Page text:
• De novo assembly – assembly of sequencing reads without using a reference sequence as a guide
  • DNA Sequence Analysis
    • CgMLST (Core genome MLST) – examines only the genes that are shared among all of the strains to assign alleles, these genes are shared by the majority of the strains within a genus

    • MLST (Multi Locus Sequence Typing) – traditionally used 6-12 housekeeping genes and Sanger sequencing to identify gene variants and alleles, which can be used to generate sequence types (ST), standardized allele schemes

    • WgMLST (whole genome MLST) – examines all genes within the genome to assign allele codes to an organism, examined on a gene by gene basis and can be either the whole gene or part of the gene to form the locus, variants within the locus are given new allele codes to generate wgMLST types.

    • Consensus – sequence of nucleotides that represents the most commonly found base pair at a specific position, identified by aligning the raw reads Reference assembly: mapping reads to a reference genome in order to assembly the reads into contigs or closed genomes

    • Reference genome – a consensus sequence of DNA for an organism

    • Variants – sequences of DNA that differ at specific positions when the sequences are aligned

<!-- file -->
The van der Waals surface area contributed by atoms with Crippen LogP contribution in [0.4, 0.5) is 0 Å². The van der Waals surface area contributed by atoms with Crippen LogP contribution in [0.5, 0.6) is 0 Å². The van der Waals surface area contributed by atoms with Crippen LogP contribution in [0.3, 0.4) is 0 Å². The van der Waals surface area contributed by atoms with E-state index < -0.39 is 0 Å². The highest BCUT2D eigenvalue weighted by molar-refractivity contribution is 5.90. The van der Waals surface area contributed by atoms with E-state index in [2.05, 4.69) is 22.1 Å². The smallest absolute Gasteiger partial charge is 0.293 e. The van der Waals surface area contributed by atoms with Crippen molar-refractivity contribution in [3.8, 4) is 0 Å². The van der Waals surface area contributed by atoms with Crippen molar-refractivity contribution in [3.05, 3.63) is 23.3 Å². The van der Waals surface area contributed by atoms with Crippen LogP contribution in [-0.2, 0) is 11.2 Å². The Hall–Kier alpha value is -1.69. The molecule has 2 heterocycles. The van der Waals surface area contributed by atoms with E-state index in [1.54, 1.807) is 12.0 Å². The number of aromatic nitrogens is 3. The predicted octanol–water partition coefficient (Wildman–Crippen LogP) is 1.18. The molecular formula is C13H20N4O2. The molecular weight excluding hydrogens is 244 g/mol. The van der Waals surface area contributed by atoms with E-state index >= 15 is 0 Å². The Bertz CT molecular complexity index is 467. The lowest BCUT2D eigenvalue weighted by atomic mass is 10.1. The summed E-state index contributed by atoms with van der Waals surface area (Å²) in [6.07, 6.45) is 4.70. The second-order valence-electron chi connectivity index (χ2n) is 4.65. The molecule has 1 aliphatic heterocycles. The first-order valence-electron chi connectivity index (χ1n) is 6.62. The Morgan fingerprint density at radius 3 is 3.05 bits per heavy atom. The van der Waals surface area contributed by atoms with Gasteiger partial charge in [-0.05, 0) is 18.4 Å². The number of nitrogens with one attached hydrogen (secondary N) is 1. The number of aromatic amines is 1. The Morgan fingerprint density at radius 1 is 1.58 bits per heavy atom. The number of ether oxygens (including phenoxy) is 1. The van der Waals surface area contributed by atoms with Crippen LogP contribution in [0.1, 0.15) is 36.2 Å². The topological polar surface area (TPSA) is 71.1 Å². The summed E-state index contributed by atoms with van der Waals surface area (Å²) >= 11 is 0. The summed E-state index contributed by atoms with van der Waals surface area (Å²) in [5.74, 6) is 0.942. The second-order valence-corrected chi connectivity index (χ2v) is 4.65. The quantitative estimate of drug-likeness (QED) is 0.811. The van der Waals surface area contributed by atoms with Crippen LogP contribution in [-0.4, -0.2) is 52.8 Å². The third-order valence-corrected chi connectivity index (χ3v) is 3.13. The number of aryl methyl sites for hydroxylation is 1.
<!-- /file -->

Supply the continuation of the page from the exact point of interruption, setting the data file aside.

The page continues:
• Alleles – variant of a sequence, variant does not have to affect the phenotype
    • SNP (single nucleotide polymorphism) – a nucleotide position that can be used to discriminate strains in a population

    • HqSNP (High quality SNP) – utilizes a program such a lyve-SET to identify SNPs that have at least 20X coverage and uses a high quality reference genome

    • Query sequence – BLAST (Basic Local Alignment Search Tool) uses statistical methods to compare a DNA or protein input sequence (“query sequence”) to a database of sequences (“subject sequences”) and return those sequences that have a significant level of similarity to the query sequence.
  • File Types
    • FASTQ file – contains the raw sequencing data, contains the NGS read data including both the DNA sequences and the quality sequencing information for each read, each read has the read ID, the base calls, additional information and sequencing quality metrics

    • FASTA file – contains DNA/RNA or protein sequences, “>” denotes the header/sequence identifier
    • SAM (Sequence Alignment/Map) file – contains the alignment of reads to a reference genome
    • BAM file – compressed binary version of a SAM file
  • Filtering – Pre processing of raw reads before assembly to remove any reads that do not meet a specified quality parameters

  • Gene or sequence annotation – Sequence annotation is the process of marking specific regions or sites of interest in the protein sequence, such as post-translational modifications, binding sites, enzyme active sites, local secondary etc. Annotation may be defined as the part of genome analysis that is customarily performed before a genome sequence is deposited in GenBank and described in a published paper.